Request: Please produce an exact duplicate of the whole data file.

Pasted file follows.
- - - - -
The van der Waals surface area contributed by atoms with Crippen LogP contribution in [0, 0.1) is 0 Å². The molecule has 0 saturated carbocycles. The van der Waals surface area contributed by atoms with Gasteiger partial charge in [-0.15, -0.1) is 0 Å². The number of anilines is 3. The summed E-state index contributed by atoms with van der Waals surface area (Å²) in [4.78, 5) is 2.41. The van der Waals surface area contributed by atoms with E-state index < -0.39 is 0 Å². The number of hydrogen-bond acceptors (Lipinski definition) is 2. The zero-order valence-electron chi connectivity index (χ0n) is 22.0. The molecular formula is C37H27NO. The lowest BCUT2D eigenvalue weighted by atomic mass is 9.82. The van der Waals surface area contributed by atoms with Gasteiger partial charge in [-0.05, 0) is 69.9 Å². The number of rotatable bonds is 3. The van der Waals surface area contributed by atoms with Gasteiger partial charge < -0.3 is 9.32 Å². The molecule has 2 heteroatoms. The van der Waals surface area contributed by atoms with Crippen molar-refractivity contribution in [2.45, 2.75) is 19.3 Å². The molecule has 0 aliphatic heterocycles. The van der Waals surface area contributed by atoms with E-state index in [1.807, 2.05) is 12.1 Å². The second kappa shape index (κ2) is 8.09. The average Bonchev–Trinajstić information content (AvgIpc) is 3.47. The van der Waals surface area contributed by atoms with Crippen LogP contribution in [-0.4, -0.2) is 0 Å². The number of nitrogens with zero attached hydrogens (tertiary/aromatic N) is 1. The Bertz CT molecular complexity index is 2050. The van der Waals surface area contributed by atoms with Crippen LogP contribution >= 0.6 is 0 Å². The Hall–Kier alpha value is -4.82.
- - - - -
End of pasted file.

The van der Waals surface area contributed by atoms with Crippen LogP contribution in [0, 0.1) is 0 Å². The molecule has 0 saturated carbocycles. The van der Waals surface area contributed by atoms with Gasteiger partial charge in [-0.15, -0.1) is 0 Å². The number of anilines is 3. The summed E-state index contributed by atoms with van der Waals surface area (Å²) in [4.78, 5) is 2.41. The van der Waals surface area contributed by atoms with E-state index < -0.39 is 0 Å². The number of hydrogen-bond acceptors (Lipinski definition) is 2. The zero-order valence-electron chi connectivity index (χ0n) is 22.0. The molecular formula is C37H27NO. The lowest BCUT2D eigenvalue weighted by atomic mass is 9.82. The van der Waals surface area contributed by atoms with Gasteiger partial charge in [-0.05, 0) is 69.9 Å². The number of rotatable bonds is 3. The van der Waals surface area contributed by atoms with Gasteiger partial charge < -0.3 is 9.32 Å². The molecule has 2 heteroatoms. The van der Waals surface area contributed by atoms with Crippen molar-refractivity contribution in [2.45, 2.75) is 19.3 Å². The molecule has 0 aliphatic heterocycles. The van der Waals surface area contributed by atoms with E-state index in [1.807, 2.05) is 12.1 Å². The second kappa shape index (κ2) is 8.09. The average Bonchev–Trinajstić information content (AvgIpc) is 3.47. The van der Waals surface area contributed by atoms with Crippen LogP contribution in [-0.4, -0.2) is 0 Å². The number of nitrogens with zero attached hydrogens (tertiary/aromatic N) is 1. The Bertz CT molecular complexity index is 2050. The van der Waals surface area contributed by atoms with Crippen LogP contribution >= 0.6 is 0 Å². The Hall–Kier alpha value is -4.82.